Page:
When we looked at this project in the past, it didn’t make economic sense. Now, with fuel prices so high, it is has become an economic possibility; however, there are a couple of key logistical reasons why GVEA has not pursued it more vigorously.
First, the construction of a plant and more than 500 miles of power line from the North Slope to Fairbanks would be a huge capital cost. Second, who’s to say we would always get power from that plant? What would happen if the line went down or the plant tripped? Reliability at 40 below is a big deal. In order to maintain reliability, GVEA would have to maintain local generation in the Fairbanks area just in case – and this would not cheap considering we would have to pay for the upkeep and personnel to staff it.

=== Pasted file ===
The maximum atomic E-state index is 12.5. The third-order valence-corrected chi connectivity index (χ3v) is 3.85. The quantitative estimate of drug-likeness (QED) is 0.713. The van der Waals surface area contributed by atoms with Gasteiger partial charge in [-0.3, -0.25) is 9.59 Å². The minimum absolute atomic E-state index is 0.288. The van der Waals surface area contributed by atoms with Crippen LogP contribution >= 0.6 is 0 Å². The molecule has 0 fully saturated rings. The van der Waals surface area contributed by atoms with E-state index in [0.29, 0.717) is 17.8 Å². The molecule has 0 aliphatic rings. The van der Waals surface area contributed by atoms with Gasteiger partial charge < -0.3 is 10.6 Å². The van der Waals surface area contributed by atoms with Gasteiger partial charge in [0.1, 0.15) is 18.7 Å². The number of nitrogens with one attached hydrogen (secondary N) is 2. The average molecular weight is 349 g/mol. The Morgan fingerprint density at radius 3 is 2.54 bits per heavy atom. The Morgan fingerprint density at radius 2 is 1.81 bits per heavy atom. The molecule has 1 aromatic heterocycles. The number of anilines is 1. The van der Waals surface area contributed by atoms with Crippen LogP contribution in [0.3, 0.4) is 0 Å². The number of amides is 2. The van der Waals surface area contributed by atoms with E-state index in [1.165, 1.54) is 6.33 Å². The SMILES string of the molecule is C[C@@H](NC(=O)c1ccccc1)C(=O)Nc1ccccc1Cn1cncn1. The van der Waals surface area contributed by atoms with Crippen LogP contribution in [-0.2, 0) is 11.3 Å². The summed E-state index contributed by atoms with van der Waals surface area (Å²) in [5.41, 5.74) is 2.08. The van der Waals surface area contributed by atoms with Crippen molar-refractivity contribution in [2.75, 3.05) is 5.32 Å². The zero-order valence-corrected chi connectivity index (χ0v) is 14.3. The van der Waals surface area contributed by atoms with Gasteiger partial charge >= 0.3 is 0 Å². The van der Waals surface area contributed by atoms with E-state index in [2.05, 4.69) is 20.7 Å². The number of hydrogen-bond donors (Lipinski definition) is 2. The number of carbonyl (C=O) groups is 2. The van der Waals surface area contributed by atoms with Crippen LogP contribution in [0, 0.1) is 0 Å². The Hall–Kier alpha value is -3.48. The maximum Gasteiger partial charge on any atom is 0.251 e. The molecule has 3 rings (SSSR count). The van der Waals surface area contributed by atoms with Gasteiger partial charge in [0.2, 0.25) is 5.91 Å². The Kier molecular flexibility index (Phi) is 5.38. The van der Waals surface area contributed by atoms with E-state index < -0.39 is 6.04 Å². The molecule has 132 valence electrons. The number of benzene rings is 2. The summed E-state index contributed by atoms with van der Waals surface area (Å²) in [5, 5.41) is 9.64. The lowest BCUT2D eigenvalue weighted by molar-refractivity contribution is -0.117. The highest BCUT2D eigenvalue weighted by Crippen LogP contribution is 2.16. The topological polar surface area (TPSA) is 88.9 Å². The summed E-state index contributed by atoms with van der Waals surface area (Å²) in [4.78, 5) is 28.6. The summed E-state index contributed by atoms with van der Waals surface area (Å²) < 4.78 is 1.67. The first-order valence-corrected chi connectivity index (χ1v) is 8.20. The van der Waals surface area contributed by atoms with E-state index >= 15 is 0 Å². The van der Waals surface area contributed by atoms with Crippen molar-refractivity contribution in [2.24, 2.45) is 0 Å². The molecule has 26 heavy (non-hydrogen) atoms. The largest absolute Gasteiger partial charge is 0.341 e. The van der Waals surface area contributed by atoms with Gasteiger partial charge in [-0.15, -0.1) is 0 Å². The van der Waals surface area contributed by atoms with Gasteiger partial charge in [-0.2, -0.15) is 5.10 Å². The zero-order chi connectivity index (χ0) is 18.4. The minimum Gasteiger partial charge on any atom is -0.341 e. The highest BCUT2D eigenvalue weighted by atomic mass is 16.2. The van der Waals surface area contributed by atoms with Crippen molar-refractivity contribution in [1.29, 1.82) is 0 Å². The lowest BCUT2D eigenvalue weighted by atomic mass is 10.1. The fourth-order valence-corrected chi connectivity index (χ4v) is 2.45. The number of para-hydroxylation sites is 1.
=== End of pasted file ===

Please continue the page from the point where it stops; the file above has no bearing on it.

Right now, there are other options that make more sense economically and provide more reliable power – see GVEA’s three-step plan.
On a side note, we don’t believe gas that gas is being wastefully flared at the North Slope. There is no free product up there – just like anywhere else; we would have to pay for it.